Thursday, August 06, 2015
We are involved in a weekly Bible Study with another couple. We operate using the "Discovery Process." The last three weeks in a row we have been in Philippians chapter 2, and it seems to have very obviously pointed out my need for an attitude adjustment. Not that anyone has said anything to me, but I am feeling pretty humbled by it.
First off Paul talks about doing "nothing out of selfish ambition or vain conceit... value(ing) others above ourselves, not looking to our own interests but... to the interests of others." It's very difficult to value others above ourselves. You know, especially when they don't know as much as we do; they aren't as smart as we are; they aren't as capable... Which is often how we/I think. Even if I don't openly acknowledge it, or recognize it, it's probably true more times than not.
Paul uses the famous hymn in chapter 2 is to suggest we should "have the same mindset as Christ." I prefer the word "attitude" used in the old NIV. What was Jesus' attitude? Even though he was God in the flesh, he didn't use that to his advantage; he made himself nothing, a servant; he humbled himself in obedience. Seeing someone exemplify the attitude of Christ is a powerful thing. Serving others with pure motives and a clear conscience stands out. I desire that, as elusive as it may be.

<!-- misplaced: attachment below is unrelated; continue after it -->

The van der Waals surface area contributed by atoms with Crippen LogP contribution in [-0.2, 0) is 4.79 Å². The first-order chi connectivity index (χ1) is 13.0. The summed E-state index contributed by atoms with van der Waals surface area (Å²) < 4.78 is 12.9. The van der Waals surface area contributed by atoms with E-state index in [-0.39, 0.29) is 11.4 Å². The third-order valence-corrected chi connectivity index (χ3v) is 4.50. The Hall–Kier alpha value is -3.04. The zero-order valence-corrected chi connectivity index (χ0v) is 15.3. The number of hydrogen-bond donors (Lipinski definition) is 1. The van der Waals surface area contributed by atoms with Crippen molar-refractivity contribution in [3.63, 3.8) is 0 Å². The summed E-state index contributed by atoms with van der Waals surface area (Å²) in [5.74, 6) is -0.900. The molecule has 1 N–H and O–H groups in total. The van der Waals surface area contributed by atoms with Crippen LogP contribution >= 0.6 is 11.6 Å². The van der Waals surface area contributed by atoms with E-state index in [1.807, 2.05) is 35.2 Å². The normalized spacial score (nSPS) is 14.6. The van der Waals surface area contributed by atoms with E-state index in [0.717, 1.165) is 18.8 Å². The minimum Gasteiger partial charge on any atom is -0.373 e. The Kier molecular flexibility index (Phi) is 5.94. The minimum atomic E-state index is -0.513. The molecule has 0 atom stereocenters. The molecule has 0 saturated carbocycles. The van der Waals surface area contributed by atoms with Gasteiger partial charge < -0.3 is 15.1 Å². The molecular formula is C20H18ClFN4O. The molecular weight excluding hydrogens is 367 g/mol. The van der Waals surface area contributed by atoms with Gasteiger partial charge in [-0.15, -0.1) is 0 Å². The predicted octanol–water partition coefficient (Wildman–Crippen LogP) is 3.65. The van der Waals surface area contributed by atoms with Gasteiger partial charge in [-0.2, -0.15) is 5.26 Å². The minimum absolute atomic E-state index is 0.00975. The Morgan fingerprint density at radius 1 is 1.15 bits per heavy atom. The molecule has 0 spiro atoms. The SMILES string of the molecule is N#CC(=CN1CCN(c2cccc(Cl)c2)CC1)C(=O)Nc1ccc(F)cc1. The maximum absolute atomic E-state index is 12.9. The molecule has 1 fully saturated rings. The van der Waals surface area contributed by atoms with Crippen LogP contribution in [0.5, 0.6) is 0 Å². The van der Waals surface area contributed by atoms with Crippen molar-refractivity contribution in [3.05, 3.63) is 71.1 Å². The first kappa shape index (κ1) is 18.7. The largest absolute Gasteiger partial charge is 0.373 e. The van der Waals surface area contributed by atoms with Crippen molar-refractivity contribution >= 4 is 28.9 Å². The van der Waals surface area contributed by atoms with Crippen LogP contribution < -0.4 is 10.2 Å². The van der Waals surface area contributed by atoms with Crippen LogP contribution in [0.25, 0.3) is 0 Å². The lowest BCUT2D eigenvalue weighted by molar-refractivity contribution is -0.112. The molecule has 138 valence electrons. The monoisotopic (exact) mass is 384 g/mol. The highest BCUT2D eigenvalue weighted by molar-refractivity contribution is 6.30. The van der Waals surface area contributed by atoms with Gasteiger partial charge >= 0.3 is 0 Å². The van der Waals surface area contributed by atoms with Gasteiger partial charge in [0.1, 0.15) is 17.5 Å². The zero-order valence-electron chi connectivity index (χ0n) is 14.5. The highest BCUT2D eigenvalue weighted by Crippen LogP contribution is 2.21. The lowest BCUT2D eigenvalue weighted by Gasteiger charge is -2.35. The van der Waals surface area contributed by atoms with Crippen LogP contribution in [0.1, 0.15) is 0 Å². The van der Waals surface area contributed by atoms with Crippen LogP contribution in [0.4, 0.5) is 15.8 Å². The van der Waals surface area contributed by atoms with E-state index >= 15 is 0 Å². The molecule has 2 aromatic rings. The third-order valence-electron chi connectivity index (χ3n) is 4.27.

Second, we have the call to work out our salvation "with fear and trembling." And, for good measure, to "Do everything without grumbling or arguing." Argh. I know. It is good to think of God as a loving, merciful Father - because he is. But sometimes I think we can fail to grasp the immensity of God's awesomeness. We can fail to recognize just how much we've been given, and forgiven. The reality of that in itself should change how we view ourselves.
Finally, in the third section of chapter 2, Paul refers to Timothy and Epaphroditus. Contrary to how everyone else is, who "look out for their own interests," these guys have a "genuine" love and concern for others. I used to think I could fake it pretty good, or even tell myself that it was okay that I didn't. I'm not sure I could say I was really concerned about the interests of others though, or that my attitude was like Christs.
Ugh, this is difficult stuff. It's much easier to sit around and talk high theology or to argue ways to address sin in the world, point fingers at others, or indulge in political conversation. Being faced with the contrast of our own attitude with Christ's... that can be a daunting task. It can be just as difficult to not be overcome by feelings of hopelessness as it is to keep it before oneself in earnest evaluation.
So, that's where I'm at. I have been assessing several relationships that, while I would like to try to work at restoring or at least trying to repair, I think I need to work on my own attitude first before I attempt to address anyone else. While I do have some significant strengths, I also have some pretty glaring weaknesses. I have a feeling if I begin here, some of the other things will take care of themselves.